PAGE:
happened. But I mean there is a - I do believe there is a plan out
there. I don’t get to vote on it, but I do believe there is one.

DAVIES: We’re speaking with General Mark Graham. We’ll talk more after a
break. This is FRESH AIR.

(Soundbite of music)

DAVIES: If you’re just joining us, our guest is General Mark Graham.
He’s the commander of Fort Carson in Colorado and has been active in
getting the military to devote more attention to the issue of military
suicides. General Graham, you know, there’s a lot of attention paid to
the suicide rate in the military in 2008. To what extent do you think
the increase in suicides that we’ve seen are related to the repeated
deployments to Iraq and Afghanistan?

Gen. GRAHAM: Well, I think it clearly - I mean, I think it’s clearly
hard on soldiers and their families. So, I don’t – I mean, I don’t think
there is any question about it. I think that’s pretty well understood
that this is hard - these are hard times for our nation and for our
army. And our - you know, the leaders of our army have said our army is
stressed and it is and the families are too. And those - you know, some
– and that’s why it’s so - even more important now we’re aware of the
warning signs.

To - when you see that - and I call it a crescendo - when you see that
crescendo coming of risk factors and warning signs, we need to get in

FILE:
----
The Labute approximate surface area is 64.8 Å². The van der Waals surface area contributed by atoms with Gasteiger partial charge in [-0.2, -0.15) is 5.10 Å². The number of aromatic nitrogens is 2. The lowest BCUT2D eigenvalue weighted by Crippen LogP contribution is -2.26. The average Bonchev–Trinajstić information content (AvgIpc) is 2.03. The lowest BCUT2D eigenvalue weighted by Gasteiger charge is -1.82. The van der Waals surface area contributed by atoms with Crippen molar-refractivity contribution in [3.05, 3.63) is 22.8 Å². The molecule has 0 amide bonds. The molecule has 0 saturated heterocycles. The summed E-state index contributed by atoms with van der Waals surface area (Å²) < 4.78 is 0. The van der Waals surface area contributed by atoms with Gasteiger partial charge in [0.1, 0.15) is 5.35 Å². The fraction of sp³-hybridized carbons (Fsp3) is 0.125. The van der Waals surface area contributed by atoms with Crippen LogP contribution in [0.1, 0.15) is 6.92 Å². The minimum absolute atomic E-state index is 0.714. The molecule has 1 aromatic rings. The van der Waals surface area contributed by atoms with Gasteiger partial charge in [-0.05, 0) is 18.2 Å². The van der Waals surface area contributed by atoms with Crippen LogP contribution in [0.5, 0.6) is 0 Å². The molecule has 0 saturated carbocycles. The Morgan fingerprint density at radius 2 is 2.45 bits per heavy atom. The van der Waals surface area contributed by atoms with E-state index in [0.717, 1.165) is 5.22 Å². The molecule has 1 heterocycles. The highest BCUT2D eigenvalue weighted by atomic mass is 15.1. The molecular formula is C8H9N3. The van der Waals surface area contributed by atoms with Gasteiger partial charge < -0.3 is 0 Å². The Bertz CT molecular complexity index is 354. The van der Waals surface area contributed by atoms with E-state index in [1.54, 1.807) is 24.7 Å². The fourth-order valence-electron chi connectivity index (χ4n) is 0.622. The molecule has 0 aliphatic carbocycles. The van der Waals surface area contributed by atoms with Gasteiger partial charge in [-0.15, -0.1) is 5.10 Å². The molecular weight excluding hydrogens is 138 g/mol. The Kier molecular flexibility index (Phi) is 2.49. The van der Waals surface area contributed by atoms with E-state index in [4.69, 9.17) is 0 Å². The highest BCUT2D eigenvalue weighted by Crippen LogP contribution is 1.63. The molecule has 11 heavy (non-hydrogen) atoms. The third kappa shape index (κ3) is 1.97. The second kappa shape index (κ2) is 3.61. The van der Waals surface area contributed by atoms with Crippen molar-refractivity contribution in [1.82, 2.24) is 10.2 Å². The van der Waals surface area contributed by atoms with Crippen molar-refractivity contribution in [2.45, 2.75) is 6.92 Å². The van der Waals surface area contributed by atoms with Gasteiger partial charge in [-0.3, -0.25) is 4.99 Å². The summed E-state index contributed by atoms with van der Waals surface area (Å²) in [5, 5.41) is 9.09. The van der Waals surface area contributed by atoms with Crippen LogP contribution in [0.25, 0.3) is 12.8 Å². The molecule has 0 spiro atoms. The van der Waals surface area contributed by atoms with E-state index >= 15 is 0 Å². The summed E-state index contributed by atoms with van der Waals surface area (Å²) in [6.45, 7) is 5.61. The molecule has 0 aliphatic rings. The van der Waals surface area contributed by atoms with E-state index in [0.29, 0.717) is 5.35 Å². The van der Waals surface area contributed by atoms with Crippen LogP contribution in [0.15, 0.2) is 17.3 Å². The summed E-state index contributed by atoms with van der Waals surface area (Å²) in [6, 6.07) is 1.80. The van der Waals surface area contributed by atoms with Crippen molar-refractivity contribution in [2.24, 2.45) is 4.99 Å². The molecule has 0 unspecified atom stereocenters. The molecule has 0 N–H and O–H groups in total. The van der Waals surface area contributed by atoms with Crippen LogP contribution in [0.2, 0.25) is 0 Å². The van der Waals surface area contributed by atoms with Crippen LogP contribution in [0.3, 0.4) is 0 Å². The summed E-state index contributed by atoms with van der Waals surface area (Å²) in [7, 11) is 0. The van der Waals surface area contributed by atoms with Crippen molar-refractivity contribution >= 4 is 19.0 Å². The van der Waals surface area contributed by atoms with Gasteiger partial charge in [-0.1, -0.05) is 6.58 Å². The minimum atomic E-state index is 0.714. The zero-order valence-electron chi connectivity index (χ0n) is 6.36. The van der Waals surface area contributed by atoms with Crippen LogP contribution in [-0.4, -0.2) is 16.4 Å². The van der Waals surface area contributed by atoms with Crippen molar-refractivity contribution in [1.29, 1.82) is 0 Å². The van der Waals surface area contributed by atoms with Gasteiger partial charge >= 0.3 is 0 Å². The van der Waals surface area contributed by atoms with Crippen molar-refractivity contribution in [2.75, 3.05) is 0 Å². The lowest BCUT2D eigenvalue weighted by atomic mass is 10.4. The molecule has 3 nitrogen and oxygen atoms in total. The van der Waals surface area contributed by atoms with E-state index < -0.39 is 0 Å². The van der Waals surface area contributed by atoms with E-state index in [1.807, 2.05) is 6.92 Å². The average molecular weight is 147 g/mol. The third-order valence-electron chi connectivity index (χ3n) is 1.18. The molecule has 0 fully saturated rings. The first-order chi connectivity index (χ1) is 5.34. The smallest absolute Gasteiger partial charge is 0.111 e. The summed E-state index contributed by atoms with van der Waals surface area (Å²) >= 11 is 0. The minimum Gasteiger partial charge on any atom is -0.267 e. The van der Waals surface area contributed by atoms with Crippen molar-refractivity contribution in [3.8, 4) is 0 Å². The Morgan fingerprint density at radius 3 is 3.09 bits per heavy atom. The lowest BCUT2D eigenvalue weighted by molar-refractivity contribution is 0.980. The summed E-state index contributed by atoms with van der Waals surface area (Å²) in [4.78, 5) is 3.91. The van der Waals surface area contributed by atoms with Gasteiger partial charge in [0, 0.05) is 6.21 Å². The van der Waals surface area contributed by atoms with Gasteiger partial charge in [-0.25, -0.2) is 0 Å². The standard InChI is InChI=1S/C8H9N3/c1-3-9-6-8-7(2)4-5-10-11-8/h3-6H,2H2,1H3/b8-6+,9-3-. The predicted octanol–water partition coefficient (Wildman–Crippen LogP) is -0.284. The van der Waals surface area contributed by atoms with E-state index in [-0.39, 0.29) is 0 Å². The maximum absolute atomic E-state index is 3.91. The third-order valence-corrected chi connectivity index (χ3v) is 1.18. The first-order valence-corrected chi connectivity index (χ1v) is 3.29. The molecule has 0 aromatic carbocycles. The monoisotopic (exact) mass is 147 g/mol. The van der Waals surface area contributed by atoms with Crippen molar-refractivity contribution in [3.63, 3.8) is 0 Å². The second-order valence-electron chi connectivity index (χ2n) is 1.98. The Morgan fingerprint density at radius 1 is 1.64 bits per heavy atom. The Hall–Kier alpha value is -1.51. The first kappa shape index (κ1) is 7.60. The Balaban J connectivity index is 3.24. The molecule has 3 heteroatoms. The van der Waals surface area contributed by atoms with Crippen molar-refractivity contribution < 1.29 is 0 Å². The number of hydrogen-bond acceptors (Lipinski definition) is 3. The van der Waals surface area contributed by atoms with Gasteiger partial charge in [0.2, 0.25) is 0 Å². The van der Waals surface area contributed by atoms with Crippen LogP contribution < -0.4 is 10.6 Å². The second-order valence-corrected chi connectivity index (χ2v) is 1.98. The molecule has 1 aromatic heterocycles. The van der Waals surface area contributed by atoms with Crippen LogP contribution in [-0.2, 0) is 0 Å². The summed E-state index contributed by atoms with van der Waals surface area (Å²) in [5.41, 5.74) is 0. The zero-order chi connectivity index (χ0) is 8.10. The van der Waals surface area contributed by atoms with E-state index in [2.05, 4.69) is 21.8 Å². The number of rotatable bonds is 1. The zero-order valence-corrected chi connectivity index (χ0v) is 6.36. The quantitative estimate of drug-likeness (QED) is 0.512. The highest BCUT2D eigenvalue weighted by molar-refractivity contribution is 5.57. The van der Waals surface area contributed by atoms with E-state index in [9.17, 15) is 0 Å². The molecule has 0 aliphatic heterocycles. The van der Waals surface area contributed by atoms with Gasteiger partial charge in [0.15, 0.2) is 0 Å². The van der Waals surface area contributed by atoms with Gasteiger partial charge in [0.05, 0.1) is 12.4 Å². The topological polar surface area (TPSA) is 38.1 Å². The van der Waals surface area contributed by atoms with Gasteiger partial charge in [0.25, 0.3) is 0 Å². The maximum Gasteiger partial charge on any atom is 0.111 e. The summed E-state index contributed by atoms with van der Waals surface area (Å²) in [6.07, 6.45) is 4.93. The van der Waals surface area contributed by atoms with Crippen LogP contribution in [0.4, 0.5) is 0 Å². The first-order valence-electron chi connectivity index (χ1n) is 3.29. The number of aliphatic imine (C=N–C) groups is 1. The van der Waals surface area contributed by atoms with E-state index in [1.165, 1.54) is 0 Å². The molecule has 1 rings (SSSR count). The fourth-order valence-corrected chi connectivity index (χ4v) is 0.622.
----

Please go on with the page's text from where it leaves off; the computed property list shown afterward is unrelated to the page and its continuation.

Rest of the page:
early and intervene early to assess the soldier and his family.

DAVIES: You took command of Fort Carson, I believe, in September of
2007. Is that right?

Gen. GRAHAM: Yes.

DAVIES: Yeah. Now there had been a fair amount of some criticism and
controversies surrounding the treatment of some servicemen at Fort
Carson. There was a piece in Salon, the online magazine, about a soldier
who had tape recorded a session with a psychiatrist and he had tape
recorded it because he had a short-term memory loss. And according to
the story, the psychiatrist confessed to him that he had been getting
pressure to downgrade diagnosis, so that people - soldiers were not
diagnosed with post-traumatic stress disorder, which would suggest that,
you know, there was a way - in a way mental health issues weren’t being
taken as seriously as they should have been perhaps to save money in
treatments and benefits. What do you make of that case?

Gen. GRAHAM: Well, I’ll tell you. The – when I found out about that -
and it was a summer of 08 that I found out but I think, it was on the
2nd of July actually - and when I found out about it, we were – I
reported that up - quickly up the chain of command, through the medical